'Is trade body membership a cost our business can live without?' Agony Aunt answers your questions

Jackie Elliot, the chairman of Cathcart Consulting and a former PRCA chair, offers the benefit of her wisdom and PR industry experience

A vibrant, influential trade association is essential to our profession, says Jackie Elliot

Is trade body membership a cost we can live without?

Q. We are a small consultancy, suffering after a horrible 18 months. We must rebuild our liquidity and are examining every expense. I’m struggling to see the benefit of PRCA membership. The fees are significant and most of what is useful costs extra. What do you think?

A. As a long-term participant and former chair, I have always been a big supporter of the PRCA. I still believe that a vibrant, influential trade association is essential to maintain the health of our profession.

But in answering your question, I realised that I was not up to date with the detail on the benefits the association provides its members.

Two weeks ago I called to ask for the information as a result of a couple of queries from smaller members, like you. I received an extract from the forthcoming annual report telling me how helpful the PRCA has been during the pandemic. It made fair reading, but I hadn’t asked for this, so wrote back again for detail of the overall benefits of membership.

Unfortunately nothing more has been forthcoming. So here is a subjective view.

Training is always important, but you can shop around for bespoke training according to your needs as a company or for individuals.

The business development offer has been outsourced to an agency. I rarely hear glowing reports of success with new business agencies. There is one that is impressive, but I am not familiar with the one working with the PRCA.

I assume legal, accounting and business service resources are still available, but was unable to check the value of these versus annual membership fees.

The events and industry connections were always a useful aspect of membership but there are many other networking opportunities in the business now. The PRCA charges as much as others, so it might be worth looking around for other professional or sector events.

Perhaps you should look at individual membership costs for the CIPR and PRCA. If one or two of your senior people join and maintain contact with peers within either body, you will be able to form a view on the overall benefit.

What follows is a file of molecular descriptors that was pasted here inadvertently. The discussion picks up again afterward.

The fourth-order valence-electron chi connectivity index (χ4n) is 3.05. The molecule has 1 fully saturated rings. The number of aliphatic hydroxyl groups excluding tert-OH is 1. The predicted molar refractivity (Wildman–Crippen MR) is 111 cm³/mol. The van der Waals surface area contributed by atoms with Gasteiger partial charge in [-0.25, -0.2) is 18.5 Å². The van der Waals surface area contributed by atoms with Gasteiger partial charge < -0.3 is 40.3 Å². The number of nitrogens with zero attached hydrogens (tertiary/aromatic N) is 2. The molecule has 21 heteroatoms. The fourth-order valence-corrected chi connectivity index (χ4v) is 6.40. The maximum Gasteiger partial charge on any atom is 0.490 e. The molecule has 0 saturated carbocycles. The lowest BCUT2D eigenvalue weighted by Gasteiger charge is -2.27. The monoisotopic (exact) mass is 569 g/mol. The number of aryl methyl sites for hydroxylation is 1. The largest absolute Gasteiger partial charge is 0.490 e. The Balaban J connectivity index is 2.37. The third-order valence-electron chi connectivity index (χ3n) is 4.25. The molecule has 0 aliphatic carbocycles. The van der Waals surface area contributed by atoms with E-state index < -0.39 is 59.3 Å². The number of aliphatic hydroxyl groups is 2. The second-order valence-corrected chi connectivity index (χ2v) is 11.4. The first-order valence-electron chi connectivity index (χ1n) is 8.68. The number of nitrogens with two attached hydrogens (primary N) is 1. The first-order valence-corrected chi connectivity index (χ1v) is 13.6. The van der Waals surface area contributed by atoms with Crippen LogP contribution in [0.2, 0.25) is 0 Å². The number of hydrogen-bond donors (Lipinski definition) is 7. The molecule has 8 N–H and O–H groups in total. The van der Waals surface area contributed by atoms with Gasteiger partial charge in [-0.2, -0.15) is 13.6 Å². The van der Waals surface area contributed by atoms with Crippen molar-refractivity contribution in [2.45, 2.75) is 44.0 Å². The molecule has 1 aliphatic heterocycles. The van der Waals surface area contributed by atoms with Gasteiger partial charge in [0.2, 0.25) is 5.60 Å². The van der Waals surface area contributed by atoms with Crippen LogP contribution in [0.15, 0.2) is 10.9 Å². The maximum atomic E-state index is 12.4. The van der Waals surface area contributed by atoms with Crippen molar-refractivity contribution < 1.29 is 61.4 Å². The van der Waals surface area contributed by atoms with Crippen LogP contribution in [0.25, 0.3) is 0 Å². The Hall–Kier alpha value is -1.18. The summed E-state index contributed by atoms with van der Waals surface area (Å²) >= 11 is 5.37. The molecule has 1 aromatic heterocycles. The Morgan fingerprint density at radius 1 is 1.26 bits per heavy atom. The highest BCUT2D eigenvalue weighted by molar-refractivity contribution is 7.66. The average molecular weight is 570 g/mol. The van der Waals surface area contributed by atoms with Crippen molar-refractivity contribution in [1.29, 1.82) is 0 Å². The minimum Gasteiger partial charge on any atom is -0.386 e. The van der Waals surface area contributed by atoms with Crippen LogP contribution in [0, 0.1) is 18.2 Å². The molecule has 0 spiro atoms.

Response from Francis Ingham, director general of the PRCA: "I count Jackie as a dear personal and professional friend, so I won’t be so ungentlemanly as to criticise her comments in print - I’ll address them directly over a martini. We take the feedback of each of our 900 corporate members seriously, and we look always to improve our offering. But I do believe that any agency that wishes to be credible with clients should be a member of the world’s largest PR association, and subscribe to its internationally-respected Code of Conduct."

Age is just a number – it’s about how you use your skills

Q. I’m a well-rated senior consumer PR director. I love the business and am successful in it. But increasingly, I’m the oldest person in the room. Am I too old for PR?

A. Are you asking me or telling me?! Thank you for giving your age, but it’s not relevant to your considerable skills and achievements. I’m sure you are not one of those types who says “We tried that in ’94, and it didn’t work” – or, even worse: “We did that in ’94, let’s do it again.”

Don’t pretend to know everything – use your experience and knowledge to prevent the mistakes of the past from happening again (although they often do) and give the creative bravery of youth free rein.

Here’s the comfort I was once given, by a senior global practitioner at Philips: “If you get the old guys from the ad agency on your business, you know you are not valued. If you get the silver heads from the consultancy, you know you have the best in the business.”

We know the best way to evaluate PR – don’t we?

Q. We are trying to persuade our PR firm to accept a sales-based evaluation for the editorial coverage they generate. It’s so simple these days and we are disappointed that they can’t see it is a great opportunity to nail the real value of PR. Don’t you agree?

A. This is a big question. We want PR to contribute to the sales success of the product it represents, but is the “real value” of PR linked directly, and only, to sales? The long-accepted value of editorial endorsement is still the original (and expert?) influencer when it comes to third-party product comment. But this drives awareness and trust – and is not always a call to action. Affiliate networks have changed that.

This is where the problem is creeping in, of course, and gives your question its edge: the soothing disclaimer “We may earn a commission if you buy something from any affiliate links on our site” (an example from Vogue) that fastens hard-earned editorial to the tracking process enabling publisher, retailer and brand to take a slice of the end sale. Let’s call it “edvertorial”.

There are several issues in play here. Do consumers understand what “affiliate links” are? Does this ecommerce incentive compromise editorial independence? The sites of the most authoritative publications carry significant influence – and this translates to a bigger slice of commission when it comes to the final payout – from comment believed by many consumers to be free of commercial bias. Is that reflected in your estimation of the “real value of PR”?

I’m straying into other and more controversial areas than your fundamental question. My answer (for now) is that editorial track-backs might give you limited sales equivalency, but how will you evaluate the response of a customer who acts, but not via that link? Or put a price on a trusted reputation?

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